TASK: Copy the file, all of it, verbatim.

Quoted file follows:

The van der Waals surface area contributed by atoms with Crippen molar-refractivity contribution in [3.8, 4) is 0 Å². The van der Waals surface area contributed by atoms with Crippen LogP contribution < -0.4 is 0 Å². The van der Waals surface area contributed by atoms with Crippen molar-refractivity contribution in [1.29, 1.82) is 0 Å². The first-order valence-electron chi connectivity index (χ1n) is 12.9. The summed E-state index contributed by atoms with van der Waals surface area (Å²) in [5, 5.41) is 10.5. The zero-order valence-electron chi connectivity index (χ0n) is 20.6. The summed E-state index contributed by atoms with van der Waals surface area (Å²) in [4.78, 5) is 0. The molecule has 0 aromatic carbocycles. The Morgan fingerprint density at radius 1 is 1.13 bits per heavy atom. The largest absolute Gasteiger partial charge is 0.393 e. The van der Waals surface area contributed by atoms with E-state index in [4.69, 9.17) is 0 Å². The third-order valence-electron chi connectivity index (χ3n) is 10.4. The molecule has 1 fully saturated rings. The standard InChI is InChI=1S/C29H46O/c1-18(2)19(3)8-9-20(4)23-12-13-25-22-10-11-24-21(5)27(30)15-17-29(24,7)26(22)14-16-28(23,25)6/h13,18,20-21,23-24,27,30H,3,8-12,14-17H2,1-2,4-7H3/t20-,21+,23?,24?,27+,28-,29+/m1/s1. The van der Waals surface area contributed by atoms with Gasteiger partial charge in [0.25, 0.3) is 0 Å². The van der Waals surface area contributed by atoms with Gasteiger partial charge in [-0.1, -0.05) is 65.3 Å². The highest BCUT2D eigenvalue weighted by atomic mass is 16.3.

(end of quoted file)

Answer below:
The van der Waals surface area contributed by atoms with Crippen molar-refractivity contribution in [3.8, 4) is 0 Å². The van der Waals surface area contributed by atoms with Crippen LogP contribution < -0.4 is 0 Å². The van der Waals surface area contributed by atoms with Crippen molar-refractivity contribution in [1.29, 1.82) is 0 Å². The first-order valence-electron chi connectivity index (χ1n) is 12.9. The summed E-state index contributed by atoms with van der Waals surface area (Å²) in [5, 5.41) is 10.5. The zero-order valence-electron chi connectivity index (χ0n) is 20.6. The summed E-state index contributed by atoms with van der Waals surface area (Å²) in [4.78, 5) is 0. The molecule has 0 aromatic carbocycles. The Morgan fingerprint density at radius 1 is 1.13 bits per heavy atom. The largest absolute Gasteiger partial charge is 0.393 e. The van der Waals surface area contributed by atoms with E-state index in [4.69, 9.17) is 0 Å². The third-order valence-electron chi connectivity index (χ3n) is 10.4. The molecule has 1 fully saturated rings. The standard InChI is InChI=1S/C29H46O/c1-18(2)19(3)8-9-20(4)23-12-13-25-22-10-11-24-21(5)27(30)15-17-29(24,7)26(22)14-16-28(23,25)6/h13,18,20-21,23-24,27,30H,3,8-12,14-17H2,1-2,4-7H3/t20-,21+,23?,24?,27+,28-,29+/m1/s1. The van der Waals surface area contributed by atoms with Gasteiger partial charge in [0.25, 0.3) is 0 Å². The van der Waals surface area contributed by atoms with Gasteiger partial charge in [-0.1, -0.05) is 65.3 Å². The highest BCUT2D eigenvalue weighted by atomic mass is 16.3.